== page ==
Raise The Roof: Choosing the Right Roof Material

construction roofing roof building material management

Do you know any pluviophiles? Perhaps you are one, or maybe you are one without even knowing it. Or, even still, maybe you have no idea what we’re even talking about! 

A pluviophile is a person who loves the rain, receiving joy and inner satisfaction from the smells and sounds that are associated with rain. Rainy days provide peace of mind and calm to the pluviophile. 

In the construction world, you won’t find many pluviophiles, at least not during on-site work hours. Wet weather introduces various challenges that can slow the work and create unsafe work conditions.

At CDO Group, we commit ourselves to working efficiently and safely through the wetter fall and winter months. But there is one thing that we know our partners do not want to concern themselves with at this time of year: a roof that doesn’t hold up to the harshest weather. Pluviophile or not, businesses and homeowners alike need a dependable, high-performing roof material. 

Choosing a suitable roof material is critical, and several elements come into play when selecting. Let’s explore some popular roofing systems and essential factors to consider when making your next selection.

Commercial vs. Residential Roofing

A commercial building roof has notable differences from a residential one. While a residential roof typically has steep slopes and a smaller surface area, a commercial roof often has a flat surface, low pitches, and a much larger surface area. 

You can’t use any material for any roof. The asphalt shingles installed on most residential homes are inadequate for the large, low slope areas on commercial buildings, and commercial membrane systems are not intended for steep roofs on smaller buildings. Some options are versatile enough to be installed on a range of slopes and areas, but, in general, the materials used in residential roofing differ significantly from those used in commercial. 

An Acronym for Everyone

The commercial roofing world loves its acronyms: TPO, PVC, EPDM, BUR. What do they all mean?

TPO (thermoplastic polyolefin), PVC (polyvinyl chloride), and EPDM (ethylene propylene diene monomer) all belong to the single-ply roofing family and are used on low-slope commercial buildings around the world. Many architects and owners prefer these flexible and robust materials for their resistance to peeling, cracking, and resistance to UV. They are designed to be installed in a single layer, are available in various colors, and even have the option to come with “ribs,” taking on the appearance of a standing seam roof.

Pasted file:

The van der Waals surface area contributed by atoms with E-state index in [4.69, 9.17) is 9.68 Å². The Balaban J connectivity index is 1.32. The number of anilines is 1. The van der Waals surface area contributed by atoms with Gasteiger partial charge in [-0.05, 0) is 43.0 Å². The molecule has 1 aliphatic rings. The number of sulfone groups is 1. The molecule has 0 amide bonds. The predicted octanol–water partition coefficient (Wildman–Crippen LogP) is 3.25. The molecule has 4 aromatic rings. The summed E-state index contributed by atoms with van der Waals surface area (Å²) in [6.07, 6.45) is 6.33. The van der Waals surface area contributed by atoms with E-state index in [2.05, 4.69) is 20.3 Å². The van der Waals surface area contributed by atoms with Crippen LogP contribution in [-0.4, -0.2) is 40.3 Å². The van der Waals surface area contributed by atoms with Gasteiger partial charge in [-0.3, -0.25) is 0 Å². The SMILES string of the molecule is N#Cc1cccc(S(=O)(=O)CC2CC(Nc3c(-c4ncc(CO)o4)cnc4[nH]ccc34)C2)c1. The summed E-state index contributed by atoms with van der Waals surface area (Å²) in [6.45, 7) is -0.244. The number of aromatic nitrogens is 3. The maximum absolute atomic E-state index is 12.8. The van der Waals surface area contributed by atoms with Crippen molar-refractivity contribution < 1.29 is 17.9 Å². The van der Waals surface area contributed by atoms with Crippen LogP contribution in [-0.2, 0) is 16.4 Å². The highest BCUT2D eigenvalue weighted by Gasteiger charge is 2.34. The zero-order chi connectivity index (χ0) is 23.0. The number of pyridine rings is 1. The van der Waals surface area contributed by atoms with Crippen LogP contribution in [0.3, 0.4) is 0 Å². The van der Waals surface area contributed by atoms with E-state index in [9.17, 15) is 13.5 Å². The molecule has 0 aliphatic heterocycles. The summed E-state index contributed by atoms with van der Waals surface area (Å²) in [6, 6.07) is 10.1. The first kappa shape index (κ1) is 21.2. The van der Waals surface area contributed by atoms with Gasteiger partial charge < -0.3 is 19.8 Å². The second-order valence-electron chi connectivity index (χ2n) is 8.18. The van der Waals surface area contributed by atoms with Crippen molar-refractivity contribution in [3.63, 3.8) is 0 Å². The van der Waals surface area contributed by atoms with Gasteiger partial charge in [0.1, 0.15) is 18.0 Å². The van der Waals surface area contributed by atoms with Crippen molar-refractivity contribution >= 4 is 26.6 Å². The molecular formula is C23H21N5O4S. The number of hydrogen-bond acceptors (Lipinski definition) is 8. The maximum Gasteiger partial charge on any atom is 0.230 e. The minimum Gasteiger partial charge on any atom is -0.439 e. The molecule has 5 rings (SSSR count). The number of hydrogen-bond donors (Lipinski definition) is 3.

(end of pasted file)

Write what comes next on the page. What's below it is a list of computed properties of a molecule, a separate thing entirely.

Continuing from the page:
BUR (built-up roofing) systems have been around for over a century. They consist of several layers and are especially protective in extreme climatic conditions with wide ranges of low and high temperatures. 

Other popular commercial roofing systems include metal, modified bitumen, and liquid applied roofing. Metal roofs are known for their aesthetics, customizability, and durability but come with a higher price tag. Modified bitumen roofing utilizes asphalt and a unique chemical polymer. It can be installed during hot or cold weather, making it a viable option at any time of the year. Liquid applied roofing has superior waterproofing abilities as the liquid material fills the small voids and challenging-to-access areas. It is not an invasive install, so liquid applied roofing is a workable option for businesses needing to stay open during construction. It often carries a lengthier warranty than other membranes.

You have numerous roofing material options to meet your needs, whether you’re building new or re-roofing your existing property. Now there are two primary factors to consider in making a selection. 

How Much Will the Roof Cost?

A commercial roof is a significant purchase. It can be easy for an owner to let costs rule their decision. However, a roof is a long-term investment, and the upfront costs are not the only item to consider.

In evaluating your budget for a replacement roof or material on your new building, you will want to review the roof’s lifetime cost. Future maintenance, repairs, and warranties included in your purchase are essential aspects of your budget that you can’t overlook. Less expensive roofing materials often come with a shorter lifespan and lead to increased maintenance and repair costs or even total replacement much sooner than other costlier but durable options. 

Systems that come with added benefits such as energy efficiency, such as green roofs or solar panels, or premium warranties could end up paying for themselves over time.

How Long Will the Roof Last?

The longevity of different roofing materials is an essential factor to consider. With proper care and maintenance, all of the commercial roofing systems above offer life spans ranging from ten to fifty years. 

Knowing your plan for your building is vital as you consider longevity. A roofing system with a long life expectancy is the best option for an owner who intends to stay in the building for several decades. On the other hand, an owner who wants to sell their property soon may not want to invest in a longer-lasting but more expensive system. 

Most manufacturers also provide lengthy warranties on their systems, typically 20 years. The duration and type of warranty you are buying are valuable pieces of the puzzle.

Choosing the right roofing material for your building is a detailed process. With options to fit every budget, condition, and style, the best material and application for you is out there. 

CDO Group has been in the general construction business for almost a quarter of a century. We work with construction partners, architects, and roofing contractors on a vast array of roof types and can help you every step of the way as you make your next roofing selection. Reach out today to find out how we can help!

November 3rd, 2021 |